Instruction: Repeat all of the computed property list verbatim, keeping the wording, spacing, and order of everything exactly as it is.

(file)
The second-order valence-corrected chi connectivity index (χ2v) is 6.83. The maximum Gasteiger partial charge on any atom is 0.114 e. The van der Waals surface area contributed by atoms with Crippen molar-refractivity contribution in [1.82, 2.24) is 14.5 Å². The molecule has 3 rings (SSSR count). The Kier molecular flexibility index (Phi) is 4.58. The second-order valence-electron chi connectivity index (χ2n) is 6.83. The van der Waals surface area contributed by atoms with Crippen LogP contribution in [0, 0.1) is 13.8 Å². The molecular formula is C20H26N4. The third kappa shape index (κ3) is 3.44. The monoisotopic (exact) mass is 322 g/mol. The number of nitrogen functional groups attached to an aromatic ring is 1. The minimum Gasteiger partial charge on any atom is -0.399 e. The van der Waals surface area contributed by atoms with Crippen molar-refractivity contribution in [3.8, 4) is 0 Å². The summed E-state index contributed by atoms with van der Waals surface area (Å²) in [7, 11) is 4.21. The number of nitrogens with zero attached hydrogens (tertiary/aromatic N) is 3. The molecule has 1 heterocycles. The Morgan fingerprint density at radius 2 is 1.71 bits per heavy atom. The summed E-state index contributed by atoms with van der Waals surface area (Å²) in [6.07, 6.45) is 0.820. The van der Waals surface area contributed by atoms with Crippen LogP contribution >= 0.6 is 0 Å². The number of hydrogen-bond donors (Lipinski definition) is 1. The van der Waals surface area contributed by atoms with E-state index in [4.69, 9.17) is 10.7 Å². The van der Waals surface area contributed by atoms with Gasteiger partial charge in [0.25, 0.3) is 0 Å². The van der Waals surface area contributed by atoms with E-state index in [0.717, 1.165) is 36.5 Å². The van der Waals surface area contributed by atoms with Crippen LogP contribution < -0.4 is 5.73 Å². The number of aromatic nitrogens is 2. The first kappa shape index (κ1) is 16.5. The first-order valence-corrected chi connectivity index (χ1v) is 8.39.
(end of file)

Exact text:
The second-order valence-corrected chi connectivity index (χ2v) is 6.83. The maximum Gasteiger partial charge on any atom is 0.114 e. The van der Waals surface area contributed by atoms with Crippen molar-refractivity contribution in [1.82, 2.24) is 14.5 Å². The molecule has 3 rings (SSSR count). The Kier molecular flexibility index (Phi) is 4.58. The second-order valence-electron chi connectivity index (χ2n) is 6.83. The van der Waals surface area contributed by atoms with Crippen LogP contribution in [0, 0.1) is 13.8 Å². The molecular formula is C20H26N4. The third kappa shape index (κ3) is 3.44. The monoisotopic (exact) mass is 322 g/mol. The number of nitrogen functional groups attached to an aromatic ring is 1. The minimum Gasteiger partial charge on any atom is -0.399 e. The van der Waals surface area contributed by atoms with Crippen molar-refractivity contribution in [3.8, 4) is 0 Å². The summed E-state index contributed by atoms with van der Waals surface area (Å²) in [7, 11) is 4.21. The number of nitrogens with zero attached hydrogens (tertiary/aromatic N) is 3. The molecule has 1 heterocycles. The Morgan fingerprint density at radius 2 is 1.71 bits per heavy atom. The summed E-state index contributed by atoms with van der Waals surface area (Å²) in [6.07, 6.45) is 0.820. The van der Waals surface area contributed by atoms with Crippen LogP contribution >= 0.6 is 0 Å². The number of hydrogen-bond donors (Lipinski definition) is 1. The van der Waals surface area contributed by atoms with E-state index in [4.69, 9.17) is 10.7 Å². The van der Waals surface area contributed by atoms with Gasteiger partial charge in [0.25, 0.3) is 0 Å². The van der Waals surface area contributed by atoms with E-state index in [0.717, 1.165) is 36.5 Å². The van der Waals surface area contributed by atoms with Crippen LogP contribution < -0.4 is 5.73 Å². The number of aromatic nitrogens is 2. The first kappa shape index (κ1) is 16.5. The first-order valence-corrected chi connectivity index (χ1v) is 8.39.